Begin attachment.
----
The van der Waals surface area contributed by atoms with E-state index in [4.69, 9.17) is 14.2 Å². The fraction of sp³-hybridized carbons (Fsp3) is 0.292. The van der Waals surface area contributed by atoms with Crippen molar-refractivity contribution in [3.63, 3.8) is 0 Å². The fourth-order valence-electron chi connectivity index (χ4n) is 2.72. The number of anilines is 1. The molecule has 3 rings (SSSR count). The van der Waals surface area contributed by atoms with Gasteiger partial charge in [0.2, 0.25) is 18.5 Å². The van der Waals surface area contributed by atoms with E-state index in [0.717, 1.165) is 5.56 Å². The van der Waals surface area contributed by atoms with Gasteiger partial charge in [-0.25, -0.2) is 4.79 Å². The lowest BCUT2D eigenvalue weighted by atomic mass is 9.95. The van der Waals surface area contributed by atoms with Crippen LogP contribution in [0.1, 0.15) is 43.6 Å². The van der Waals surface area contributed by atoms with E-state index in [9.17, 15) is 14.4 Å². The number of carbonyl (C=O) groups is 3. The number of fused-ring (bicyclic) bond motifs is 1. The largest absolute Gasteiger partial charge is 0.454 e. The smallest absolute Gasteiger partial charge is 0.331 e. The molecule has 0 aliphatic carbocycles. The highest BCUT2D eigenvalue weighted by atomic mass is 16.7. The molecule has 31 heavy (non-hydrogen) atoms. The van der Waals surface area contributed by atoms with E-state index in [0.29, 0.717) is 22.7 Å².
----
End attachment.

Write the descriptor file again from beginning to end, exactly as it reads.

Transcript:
The van der Waals surface area contributed by atoms with E-state index in [4.69, 9.17) is 14.2 Å². The fraction of sp³-hybridized carbons (Fsp3) is 0.292. The van der Waals surface area contributed by atoms with Crippen molar-refractivity contribution in [3.63, 3.8) is 0 Å². The fourth-order valence-electron chi connectivity index (χ4n) is 2.72. The number of anilines is 1. The molecule has 3 rings (SSSR count). The van der Waals surface area contributed by atoms with Gasteiger partial charge in [0.2, 0.25) is 18.5 Å². The van der Waals surface area contributed by atoms with E-state index in [0.717, 1.165) is 5.56 Å². The van der Waals surface area contributed by atoms with Gasteiger partial charge in [-0.25, -0.2) is 4.79 Å². The lowest BCUT2D eigenvalue weighted by atomic mass is 9.95. The van der Waals surface area contributed by atoms with Crippen LogP contribution in [0.1, 0.15) is 43.6 Å². The van der Waals surface area contributed by atoms with E-state index in [9.17, 15) is 14.4 Å². The number of carbonyl (C=O) groups is 3. The number of fused-ring (bicyclic) bond motifs is 1. The largest absolute Gasteiger partial charge is 0.454 e. The smallest absolute Gasteiger partial charge is 0.331 e. The molecule has 0 aliphatic carbocycles. The highest BCUT2D eigenvalue weighted by atomic mass is 16.7. The molecule has 31 heavy (non-hydrogen) atoms. The van der Waals surface area contributed by atoms with E-state index in [0.29, 0.717) is 22.7 Å².